president and vice president to
day. Harding took the oath at
I: l. Pressing his lips to the
Plble used at the inauguration of
Washington, Harding took the
oath administered by Chief Jus
tice White. He had chosen the
eighth yerseof the sixth chapter
of Mirah, saying "What doth the
Lord require of thee but to do
justly and to love mercy and to
walk humbly with thy God?"
President Wilson, yielding to a
last minute entreaty of hi fam
ily and physicians, took no part
In the ceremonies other than to
accompany the incoming presi
dent from the white house to the
capitol where he signed some bills
and then went with Mrs. Wilson
to his new home.
Mrs. Harding Ktanils Near.
WASHINGTON', March 4. (TJ.
P.) Harding in a clear voice, re
peated the oath of office of the.
president of the Cnited States at
1:19. before the cheering died
away, he stepped forward, extend
ed his arms in a gesture embrac
ing the whole crowd of 50,000
and started his address. Ten. feet
away, with her eyes upon his
face, stood Mrs. Harding.
Kke Thirty Seven Minnies
Washington, March 4. (A. p.)
.The tfenau? confirmed all the cabliwc
p.ppointments ten minutes after Hard
ing had finished his addresA
The crowd freqyenfly cheered as
-" ""l "S .nUBUii. at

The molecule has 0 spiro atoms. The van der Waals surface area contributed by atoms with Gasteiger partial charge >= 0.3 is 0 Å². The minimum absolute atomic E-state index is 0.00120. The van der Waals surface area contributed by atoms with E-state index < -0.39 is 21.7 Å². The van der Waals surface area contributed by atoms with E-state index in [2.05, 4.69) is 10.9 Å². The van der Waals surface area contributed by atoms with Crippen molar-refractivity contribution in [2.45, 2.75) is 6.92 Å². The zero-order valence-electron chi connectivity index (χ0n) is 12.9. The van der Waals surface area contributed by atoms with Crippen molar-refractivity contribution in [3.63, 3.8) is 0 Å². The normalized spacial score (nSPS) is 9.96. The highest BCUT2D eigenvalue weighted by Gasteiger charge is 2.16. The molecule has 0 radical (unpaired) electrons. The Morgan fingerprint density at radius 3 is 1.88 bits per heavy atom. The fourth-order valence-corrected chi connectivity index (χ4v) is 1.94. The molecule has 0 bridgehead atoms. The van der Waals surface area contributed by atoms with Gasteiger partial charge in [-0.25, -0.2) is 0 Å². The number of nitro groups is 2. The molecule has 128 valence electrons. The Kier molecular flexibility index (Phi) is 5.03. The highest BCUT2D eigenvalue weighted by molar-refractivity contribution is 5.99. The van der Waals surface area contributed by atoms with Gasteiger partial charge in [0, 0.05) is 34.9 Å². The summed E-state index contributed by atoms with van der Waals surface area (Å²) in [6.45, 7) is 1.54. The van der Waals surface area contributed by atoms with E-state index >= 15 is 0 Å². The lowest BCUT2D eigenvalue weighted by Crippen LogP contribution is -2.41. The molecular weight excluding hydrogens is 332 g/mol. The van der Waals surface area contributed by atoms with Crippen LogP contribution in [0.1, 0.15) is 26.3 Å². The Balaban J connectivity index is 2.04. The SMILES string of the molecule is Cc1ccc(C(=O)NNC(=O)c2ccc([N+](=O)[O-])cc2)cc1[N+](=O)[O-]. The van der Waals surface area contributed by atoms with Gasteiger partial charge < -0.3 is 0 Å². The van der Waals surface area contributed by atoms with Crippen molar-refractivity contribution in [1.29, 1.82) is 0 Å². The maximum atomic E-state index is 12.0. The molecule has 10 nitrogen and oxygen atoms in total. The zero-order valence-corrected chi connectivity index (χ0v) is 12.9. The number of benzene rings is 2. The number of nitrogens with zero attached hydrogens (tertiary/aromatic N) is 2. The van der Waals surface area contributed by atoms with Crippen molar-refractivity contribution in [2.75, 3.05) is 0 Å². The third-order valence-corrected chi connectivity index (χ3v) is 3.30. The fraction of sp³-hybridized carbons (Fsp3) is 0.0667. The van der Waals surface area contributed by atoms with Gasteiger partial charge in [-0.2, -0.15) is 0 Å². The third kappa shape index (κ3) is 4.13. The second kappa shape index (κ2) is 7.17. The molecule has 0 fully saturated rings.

talked exactly 37 minutes.
Harding and Coolidge and the party
were given as" ovation by the crowds
along Pennsylvania' avenue on his way
to the white house from the capitol.
The inauguration ceremonies were the
simplest since the first inauguration
of George Washington.
INAl GlltMi AlHHtKSS APPItOVFR
NEW YORK, March 4. ir. P.r
Wall Street liked the inaugural ad
dress of Harding. Dow and Jones fi
nancial News Service said. The street
was particularly interested in the state
ment that the I'nited States would not
participate in foreign nations affairs,
wont enter Into permanent military
alliance, the service declared. Reference-to
the readjusted taxes also "found
There Is no fight upon any of Hard
ings selections, not even Hoover, upon
whom Senator Keed planned to make
an assault. Reed decided, he said.
fthat a one-man fight was never worth
while. It was nearly 3 p. m. when
Harding entered the white houee as
president of the I'nited States. The
crowds waited patiently along Penn
sylvania AVenue to see him go by and
loudly cheered Harding.
Mrs. Elizabeth Moore, aged 35, wife
of H. ft'oore of Meuoham. died at
m. today at St. Anthony's hospi
tal following a serious iliness caused
by a complication of diseases.
Mrs. Moore, who was formerly Miss
Ellimberh Ilrich. was born in lehver, A
Colorado. She is survived bv her hus
band, two sisters, Mrs. Emma Dur
ham of Los Angeles, and Mrs. Carrie
Waters of Lothan, Montana: and the